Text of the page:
Nevin Manimala Statistics

Application Effects of SBAR Communication Mode in ICU Nursing Physical Restraint Shift

Altern Ther Health Med. 2022 Jun 10:AT7430. Online ahead of print.


CONTEXT: Correct and effective handovers of patients’ information during shift changes can ensure patients’ safety and can help an incoming shift of nurses to continuously monitor patients’ psychological problems and avoid unnecessary physical restraints. Development of a standard procedure for handover of patients who have been physically restrained has important clinical significance related to the smooth continuation of nursing work and assurance of the quality of care.

OBJECTIVE: The study intended to investigate the clinical effects of the situation-background-assessment-recommendation (SBAR) communication mode on the quality of the information passed during shift changes about patients in intensive care units (ICUs) who had been physically restrained and to compare it to the clinical effects obtained using traditional methods of communication.

DESIGN: The study was a retrospective analysis of the process used by nurses who were passing patient’s information during shift changes when caring for patients who had been physically restrained.

SETTING: The study took place in an ICU at the Second Hospital of Hebei Medical University in Shijiazhuang, Hebei, China.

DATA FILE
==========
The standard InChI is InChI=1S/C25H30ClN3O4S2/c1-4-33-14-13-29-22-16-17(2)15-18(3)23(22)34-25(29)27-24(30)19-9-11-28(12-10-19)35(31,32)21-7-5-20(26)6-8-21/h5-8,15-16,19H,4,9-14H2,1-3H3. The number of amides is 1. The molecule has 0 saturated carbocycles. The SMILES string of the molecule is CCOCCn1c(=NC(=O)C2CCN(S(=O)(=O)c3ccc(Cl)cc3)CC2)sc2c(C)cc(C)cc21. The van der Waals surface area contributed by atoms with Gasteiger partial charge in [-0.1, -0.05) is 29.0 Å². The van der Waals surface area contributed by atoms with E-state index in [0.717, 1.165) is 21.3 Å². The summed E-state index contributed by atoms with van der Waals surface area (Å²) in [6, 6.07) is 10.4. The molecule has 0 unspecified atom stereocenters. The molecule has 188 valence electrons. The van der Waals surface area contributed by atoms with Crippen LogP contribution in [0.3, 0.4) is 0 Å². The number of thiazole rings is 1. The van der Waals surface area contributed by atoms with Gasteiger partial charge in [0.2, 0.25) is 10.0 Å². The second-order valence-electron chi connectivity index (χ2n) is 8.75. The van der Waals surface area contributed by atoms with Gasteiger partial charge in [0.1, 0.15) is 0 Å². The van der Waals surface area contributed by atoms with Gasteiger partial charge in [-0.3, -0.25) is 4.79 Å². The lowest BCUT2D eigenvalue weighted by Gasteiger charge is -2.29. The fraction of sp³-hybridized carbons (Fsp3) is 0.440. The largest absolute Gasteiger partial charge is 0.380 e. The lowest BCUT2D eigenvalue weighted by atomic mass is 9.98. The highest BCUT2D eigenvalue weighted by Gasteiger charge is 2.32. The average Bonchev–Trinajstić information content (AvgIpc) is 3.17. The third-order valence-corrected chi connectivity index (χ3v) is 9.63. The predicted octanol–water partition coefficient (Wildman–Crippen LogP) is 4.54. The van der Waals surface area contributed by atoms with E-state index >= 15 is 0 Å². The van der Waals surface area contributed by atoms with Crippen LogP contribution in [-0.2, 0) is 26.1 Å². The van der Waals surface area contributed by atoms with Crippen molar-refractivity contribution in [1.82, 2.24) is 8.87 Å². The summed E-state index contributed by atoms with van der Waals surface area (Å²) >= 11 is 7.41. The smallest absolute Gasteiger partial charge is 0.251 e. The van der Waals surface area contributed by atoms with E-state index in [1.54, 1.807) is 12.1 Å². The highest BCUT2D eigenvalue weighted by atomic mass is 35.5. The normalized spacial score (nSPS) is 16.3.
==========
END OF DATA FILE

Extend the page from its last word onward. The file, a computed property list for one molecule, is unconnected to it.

PARTICIPANTS: Participants were 21 nurses caring for 239 ICU patients under physical restraint at the Second Hospital.

INTERVENTION: Of the 239 patients, 118 had been hospitalized between March 1 and March 15, 2018 and were assigned to the control group, and 121 had been hospitalized between June 1 and June 15, 2018 and were assigned to the intervention group. An ICU Physical Restraint Handover Order was established according to the SBAR communication mode. The intervention group used the SBAR communication mode and the control group used the hospital’s routine communication mode for the physical restraint of a patient during a nursing shift.

OUTCOME MEASURES: The study measured the differences between the groups in the nurses’ passing rates based on standards for the use of physical restraints, the quality of handover of information during shift changes about patients under physical restraint, the quality of the documentation written by nurses about the physical restraint, and the nurses’ satisfaction with the handover of information during a shift change.

RESULTS: Among the patient, 112 in the intervention group (92.56%) and 92 in the control group (77.97%) were qualified for physical restraint. A statistically significant difference existed between the two groups in the passing rate for the use of physical restraints (P = .001). The quality score for the handovers during shift changes of patients under physical restraint in the intervention group was 95.46 ± 2.50 and for the control group was 91.08 ± 3.57, with the difference being statistically significant (P = .030). The quality score for the nursing documentation for the intervention group, at 97.21 ± 1.49, was higher than that of the control group, at 90.78 ± 3.42, and the difference was statistically significant (P < .001). The nurses’ satisfaction score for the intervention group, at 98.14 ± 1.01 was higher than that of the control group, at 92.57 ± 1.86, and the difference was statistically significant (P = .006).

CONCLUSIONS: The use of the SBAR communication mode to improve the information passed to nurses about patients under physical restraint during a shift change can improve the quality of the physical restraint and nurses’ satisfaction and has a better clinical-application effect than the traditional methods used during shift changes.


By Nevin Manimala

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